Larry Sessions, a columnist for Earth & Sky, has suggested in his blog that the gamma-ray event whose radiation reached us a few hours before Arthur C. Clarke died, and which occurred 7.5 billion years ago, be named the Clarke Event. The outburst, whick produced enough visible light to render it a naked-eye object across half the universe, is officially designated GRB 080319B. What more fitting tribute to Clarke than to associate his name with the greatest bang since the big one? Sessions suggests writing to any astronomers, heads of physics departments, or planetarium operators you know and talking up the proposal.
Ah, the pleasures of the County and the Valley, my homeland in Northern Maine:

What Microsoft can teach Apple about software updates | Ed Bott’s Microsoft Report |

So I was stunned and angry when I saw Apple Software Update pop up on her PC last week. There were no updates for iTunes or QuickTime, the two Apple programs I installed for her. Instead, using the same mechanism that delivers security updates, Apple Software Update was offering Safari 3.1 for Windows, with the check box obligingly selected and the Install button awaiting her click.

For the record, I think Apple is dead wrong in the way it’s gone about using its iPod monopoly to expand its share in another market. Ironically, an excellent model for how this update program should work already exists. It’s called Windows Update, and it embodies all the principles that Apple should follow.
Scalextric nocturna - Slot cars at night

Monday, March 24, 2008

Pig bladder powder regrows human finger - Boing Boing:

A man cut off his finger tip while working on a model plane. His brother, a medical research scientist, sent him a vial containing powdered pig bladder and told him to sprinkle on the severed finger tip. It grew back -- "flesh, blood, vessels and nail" -- in four weeks.

That powder is a substance made from pig bladders called extracellular matrix. It is a mix of protein and connective tissue surgeons often use to repair tendons and it holds some of the secrets behind the emerging new science of regenerative medicine.

"It tells the body, start that process of tissue regrowth," said Badylak.

Badlayk is one of the many scientists who now believe every tissue in the body has cells which are capable of regeneration. All scientists have to do is find enough of those cells and "direct" them to grow.
Name your own price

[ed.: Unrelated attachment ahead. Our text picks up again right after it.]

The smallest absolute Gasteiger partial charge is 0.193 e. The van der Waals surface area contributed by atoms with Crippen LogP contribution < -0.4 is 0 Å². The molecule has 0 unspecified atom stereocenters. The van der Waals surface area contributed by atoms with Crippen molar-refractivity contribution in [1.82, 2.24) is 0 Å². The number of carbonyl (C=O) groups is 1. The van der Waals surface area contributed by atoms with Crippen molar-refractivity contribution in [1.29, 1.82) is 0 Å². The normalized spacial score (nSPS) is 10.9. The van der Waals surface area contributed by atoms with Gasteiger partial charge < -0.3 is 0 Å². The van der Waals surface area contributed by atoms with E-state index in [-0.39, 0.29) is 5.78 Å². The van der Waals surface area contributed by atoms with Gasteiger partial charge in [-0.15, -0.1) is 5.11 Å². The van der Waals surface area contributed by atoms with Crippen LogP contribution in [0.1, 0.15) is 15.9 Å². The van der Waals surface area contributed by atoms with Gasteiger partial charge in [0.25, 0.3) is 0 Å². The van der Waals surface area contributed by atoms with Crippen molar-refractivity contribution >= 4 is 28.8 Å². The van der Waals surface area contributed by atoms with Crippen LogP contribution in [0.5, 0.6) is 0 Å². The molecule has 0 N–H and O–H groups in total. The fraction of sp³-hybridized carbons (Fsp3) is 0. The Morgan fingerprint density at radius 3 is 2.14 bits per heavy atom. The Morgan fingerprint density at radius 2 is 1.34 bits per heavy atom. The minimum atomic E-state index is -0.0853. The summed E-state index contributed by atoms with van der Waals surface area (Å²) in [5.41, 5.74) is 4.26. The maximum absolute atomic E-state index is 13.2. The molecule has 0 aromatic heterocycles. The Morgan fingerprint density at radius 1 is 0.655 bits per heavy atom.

Oregon man's property ransacked after Craigslist hoax:

A pair of hoax ads on Craigslist cost an Oregon man much of what he owned.

The ads popped up Saturday afternoon, saying the owner of a Jacksonville home was forced to leave the area suddenly and his belongings, including a horse, were free for the taking, said Jackson County sheriff's Detective Sgt. Colin Fagan.

But Robert Salisbury had no plans to leave. The independent contractor was at Emigrant Lake when he got a call from a woman who had stopped by his house to claim his horse.

On his way home he stopped a truck loaded down with his work ladders, lawn mower and weed eater.

"I informed them I was the owner, but they refused to give the stuff back," Salisbury said. "They showed me the Craigslist printout and told me they had the right to do what they did."

The driver sped away after rebuking Salisbury. On his way home he spotted other cars filled with his belongings.

Once home he was greeted by close to 30 people rummaging through his barn and front porch.

The trespassers, armed with printouts of the ad, tried to brush him off. "They honestly thought that because it appeared on the Internet it was true," Salisbury said. "It boggles the mind."
old memories2
Technical Direction Tidbits: Thoughts from USITT:

It seemed like a lot of the people I talked to at the conference was interested in getting out of the traditional theatre. The reasons all were very similar, and not surprisingly. They centered on time and money. Student loans are costly, and after all the education (and theatre / entertainment technology is an over-educated field) you need a certain level of job to be able to pay back loans. Every theatre wants an MFA applicant – but no-one wants to pay the necessary salary, particularly for a recent grad. The jobs out there that do pay well enough to live on tend to have people in the position that aren’t going anywhere soon – but, I think in about 10 years there are going to be a wealth of great positions opening up – from all of these people retiring. Theatre used to be a place where you paid your dues, worked for practically nothing and worked your way up. Sure some went to school, and thus tended to enter in a higher position. But then more and more went to school, then you had to get an MFA to distinguish yourself. Soon, the MFA will be only the starting point. And by that point you’ve invested way too much money to take a low paying job. Thus people are looking at commercial scene shops, selling products, cruise ships, and academia so they can pay their loans. The few positions in LORT theatres that pay well they can’t get because they don’t have enough practical experience. They have paid some dues, but not in the places they historically needed to pay dues. So it’s an odd situation.